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For many, owning real estate is a lifelong dream. On top of being a solid investment, real estate can offer additional cash flow and passive income, equity building, competitive returns, and a hedge against high inflation.
Regardless, real estate comes with its unique risks. Especially if used for passive income, real estate can be bust if it’s in a bad location, difficult to rent out, or if you have problematic tenants. Real estate can also take a long time to sell, so in the case of an emergency, it’s not a reliable fallback.
Before stepping into the enchanted world of homeownership, here are a few real estate market statistics to keep in mind.
The difference in the price of homes is striking. In 2021, homes sold at a median price of $369,800. However, this skyrocketed to $428,700 in 2020. The change is seen even more notably in urban areas, where demand is near unlimited.
However, the real estate market wasn’t always like this. Let’s take a trip down memory road and check out some statistics on real estate history.
In 1917, the National Association of Real Estate Boards began promoting the idea that every American needs to invest in a home. The US Department of Labor picked up the campaign later on. Then, the focus shifted toward a topic already engaging people's minds. It addressed how they could afford to buy their own home.
However, the Great Depression (1929-1941) shook the US, causing the housing problem to worsen. Much of the construction of residential areas halted, and repairs went unfinished. Many people ended up in slums since many people lost their jobs.
Most citizens in the US lived in rental homes. Up until 1934, Americans were primarily a nation of renters. Mortgages were constantly in default. By 1940, homeownership had dropped to 44%.
Before the Housing Administration, the unrealistic expectation to spend up to 50% of their down payment on their house and pay off the rest in no more than ten years rocked American families.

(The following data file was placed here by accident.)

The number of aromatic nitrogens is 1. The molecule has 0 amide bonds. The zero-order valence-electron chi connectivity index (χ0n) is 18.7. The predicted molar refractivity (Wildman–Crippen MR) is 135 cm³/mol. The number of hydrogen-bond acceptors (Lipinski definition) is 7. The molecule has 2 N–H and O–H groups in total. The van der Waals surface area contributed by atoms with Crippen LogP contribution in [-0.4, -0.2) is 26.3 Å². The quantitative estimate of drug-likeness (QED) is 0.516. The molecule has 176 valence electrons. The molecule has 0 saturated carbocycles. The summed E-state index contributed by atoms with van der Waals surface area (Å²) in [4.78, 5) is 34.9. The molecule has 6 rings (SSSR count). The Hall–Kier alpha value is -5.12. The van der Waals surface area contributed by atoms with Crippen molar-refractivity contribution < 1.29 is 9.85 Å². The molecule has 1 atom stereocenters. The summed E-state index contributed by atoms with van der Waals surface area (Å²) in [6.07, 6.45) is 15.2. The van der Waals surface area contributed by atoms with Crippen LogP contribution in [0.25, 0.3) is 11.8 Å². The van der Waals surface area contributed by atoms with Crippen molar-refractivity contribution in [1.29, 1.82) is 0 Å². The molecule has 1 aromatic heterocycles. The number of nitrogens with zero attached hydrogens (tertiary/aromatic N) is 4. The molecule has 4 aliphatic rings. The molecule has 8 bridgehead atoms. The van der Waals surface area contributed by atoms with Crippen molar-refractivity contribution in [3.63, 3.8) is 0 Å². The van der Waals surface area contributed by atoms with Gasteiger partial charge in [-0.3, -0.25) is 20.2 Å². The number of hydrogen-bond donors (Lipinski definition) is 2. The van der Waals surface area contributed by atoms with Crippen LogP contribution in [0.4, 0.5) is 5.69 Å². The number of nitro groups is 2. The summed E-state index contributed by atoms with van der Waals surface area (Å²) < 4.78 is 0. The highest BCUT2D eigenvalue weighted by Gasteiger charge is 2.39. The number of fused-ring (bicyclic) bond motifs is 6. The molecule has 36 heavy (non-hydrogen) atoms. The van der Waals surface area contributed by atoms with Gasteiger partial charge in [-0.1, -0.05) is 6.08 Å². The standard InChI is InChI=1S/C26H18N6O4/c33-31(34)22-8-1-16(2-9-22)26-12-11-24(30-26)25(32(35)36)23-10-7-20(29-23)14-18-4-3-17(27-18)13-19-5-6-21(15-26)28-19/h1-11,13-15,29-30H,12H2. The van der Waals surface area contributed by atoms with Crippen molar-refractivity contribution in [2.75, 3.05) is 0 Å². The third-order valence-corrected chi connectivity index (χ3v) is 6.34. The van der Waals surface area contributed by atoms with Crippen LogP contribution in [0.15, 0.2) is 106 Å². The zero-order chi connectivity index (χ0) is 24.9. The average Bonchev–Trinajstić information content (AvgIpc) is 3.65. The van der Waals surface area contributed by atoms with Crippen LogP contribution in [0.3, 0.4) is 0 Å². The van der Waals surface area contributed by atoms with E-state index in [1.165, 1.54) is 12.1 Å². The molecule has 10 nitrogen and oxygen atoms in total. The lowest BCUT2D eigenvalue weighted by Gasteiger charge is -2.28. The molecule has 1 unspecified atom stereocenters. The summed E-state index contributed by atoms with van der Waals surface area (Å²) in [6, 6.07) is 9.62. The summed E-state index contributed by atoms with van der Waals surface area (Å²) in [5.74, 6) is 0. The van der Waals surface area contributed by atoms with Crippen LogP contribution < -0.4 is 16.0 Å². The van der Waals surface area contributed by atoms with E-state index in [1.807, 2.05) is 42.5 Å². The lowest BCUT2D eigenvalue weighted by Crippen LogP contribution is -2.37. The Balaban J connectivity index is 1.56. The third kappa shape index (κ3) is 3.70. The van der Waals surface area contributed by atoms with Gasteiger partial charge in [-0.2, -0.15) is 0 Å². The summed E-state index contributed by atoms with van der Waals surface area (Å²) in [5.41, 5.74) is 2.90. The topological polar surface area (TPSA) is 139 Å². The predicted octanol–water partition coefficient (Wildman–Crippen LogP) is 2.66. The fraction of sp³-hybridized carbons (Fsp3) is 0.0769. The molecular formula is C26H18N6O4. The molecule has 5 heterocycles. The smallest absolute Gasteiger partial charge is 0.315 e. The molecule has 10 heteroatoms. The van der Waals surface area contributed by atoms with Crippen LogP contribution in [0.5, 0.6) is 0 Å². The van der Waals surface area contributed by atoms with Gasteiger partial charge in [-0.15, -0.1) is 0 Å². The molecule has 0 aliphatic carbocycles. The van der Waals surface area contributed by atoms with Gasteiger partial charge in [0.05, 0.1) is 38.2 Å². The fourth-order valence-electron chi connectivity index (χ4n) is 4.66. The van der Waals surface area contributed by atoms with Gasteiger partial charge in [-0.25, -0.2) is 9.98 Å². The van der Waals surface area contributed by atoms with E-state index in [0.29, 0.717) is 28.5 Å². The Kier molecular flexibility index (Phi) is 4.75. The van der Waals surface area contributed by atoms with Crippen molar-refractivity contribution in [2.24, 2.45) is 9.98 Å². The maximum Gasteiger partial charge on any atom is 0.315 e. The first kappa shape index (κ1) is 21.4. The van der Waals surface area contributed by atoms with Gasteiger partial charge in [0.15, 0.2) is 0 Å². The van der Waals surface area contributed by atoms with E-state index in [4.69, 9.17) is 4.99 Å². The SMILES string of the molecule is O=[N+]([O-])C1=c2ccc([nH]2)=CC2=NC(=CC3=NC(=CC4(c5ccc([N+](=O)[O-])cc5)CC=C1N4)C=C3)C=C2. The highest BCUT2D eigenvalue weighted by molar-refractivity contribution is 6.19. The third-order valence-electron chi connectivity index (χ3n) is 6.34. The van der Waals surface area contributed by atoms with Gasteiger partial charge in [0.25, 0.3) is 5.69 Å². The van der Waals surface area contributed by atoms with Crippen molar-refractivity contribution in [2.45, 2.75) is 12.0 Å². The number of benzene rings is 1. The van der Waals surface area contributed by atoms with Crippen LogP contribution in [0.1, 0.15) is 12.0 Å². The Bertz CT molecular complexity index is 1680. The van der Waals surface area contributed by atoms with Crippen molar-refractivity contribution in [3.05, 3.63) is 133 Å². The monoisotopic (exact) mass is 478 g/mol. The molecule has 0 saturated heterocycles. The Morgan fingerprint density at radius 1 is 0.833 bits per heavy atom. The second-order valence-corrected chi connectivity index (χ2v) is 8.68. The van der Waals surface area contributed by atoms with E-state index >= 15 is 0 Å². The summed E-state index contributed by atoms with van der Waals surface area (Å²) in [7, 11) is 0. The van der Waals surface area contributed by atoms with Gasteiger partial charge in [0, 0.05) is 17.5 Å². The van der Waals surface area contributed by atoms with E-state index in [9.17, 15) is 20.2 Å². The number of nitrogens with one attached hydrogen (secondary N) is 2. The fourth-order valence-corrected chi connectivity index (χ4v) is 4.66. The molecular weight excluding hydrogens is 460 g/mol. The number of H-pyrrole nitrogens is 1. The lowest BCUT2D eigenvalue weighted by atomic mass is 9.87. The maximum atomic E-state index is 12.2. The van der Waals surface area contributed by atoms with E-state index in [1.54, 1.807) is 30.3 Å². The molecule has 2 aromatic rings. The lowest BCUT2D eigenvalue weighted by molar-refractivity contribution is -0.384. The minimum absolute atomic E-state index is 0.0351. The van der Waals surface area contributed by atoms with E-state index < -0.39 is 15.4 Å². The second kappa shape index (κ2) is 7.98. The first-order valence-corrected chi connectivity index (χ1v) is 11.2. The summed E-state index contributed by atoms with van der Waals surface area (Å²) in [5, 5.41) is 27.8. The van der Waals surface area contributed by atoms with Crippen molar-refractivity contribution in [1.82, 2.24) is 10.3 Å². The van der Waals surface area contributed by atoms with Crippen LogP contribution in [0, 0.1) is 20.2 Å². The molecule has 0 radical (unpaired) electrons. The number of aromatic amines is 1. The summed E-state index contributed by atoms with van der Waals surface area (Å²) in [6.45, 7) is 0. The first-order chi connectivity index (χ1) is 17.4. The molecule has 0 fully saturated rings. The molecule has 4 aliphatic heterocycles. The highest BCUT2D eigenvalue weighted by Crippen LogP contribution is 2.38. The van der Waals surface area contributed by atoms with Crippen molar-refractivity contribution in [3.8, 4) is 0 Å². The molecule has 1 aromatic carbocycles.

The purpose of the FHA was to provide lenders with insurance for home mortgages so they could offer buyers better deals, and it worked.
After it started operating, mortgages turned into long-term loans that covered up to 80% of the cost of the real estate.
Fast forward to the beginning of the 21st century, and a lot has changed. Jobs are different from what they used to be. Legislation, governmental support, and the economic situation were developed.
In the early 2000s, mortgages became everyone’s new best friend. People took on low-interest rates for homes from greedy lenders. This occurrence fueled a housing bubble that soon rocked the US. When the bubble burst, and people defaulted on their loans, trillions of debt left by banks pushed the country to the brink of an economic collapse.
These subprime mortgages were especially tricky as they targeted borrowers with troublesome credit histories. People who could not afford to pay off their loans grew in number. Lending spun out of control and drove off a cliff into a full-blown housing crisis.
While the housing landscape has recovered thanks to government bailouts, it has changed immensely. Let’s dive deeper into the stats!
(NAR, Fortune Recommends)
In 2022, baby boomers were the largest generation of home buyers, with a 39% share. 61% of recent buyers were married, and 10% were unmarried. 17% and 9% were single females and males, respectively.
Baby boomers tend to live a more traditional lifestyle than millennials. They are more likely to belong to nuclear families, wherein having a house of their own is crucial.
Boomers also have the added advantage of their net worth. They have the highest household net worth of all US generations and are 10x wealthier than millennials. Due to this, they have more purchasing power to buy more real estate, despite being in the sunset of their lives.
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Don’t be fooled, though. While millennials look like they’re having it bad, they’re the heirs of possibly $53 trillion worth of asset transfers from aging boomers heading to retirement.
The Obama Administration initiated the American Recovery and Reinvestment Act in 2009. This landmark bill undoubtedly influenced how the US dealt with the real estate market. The bill aimed to help deal with the consequences of the economic crisis.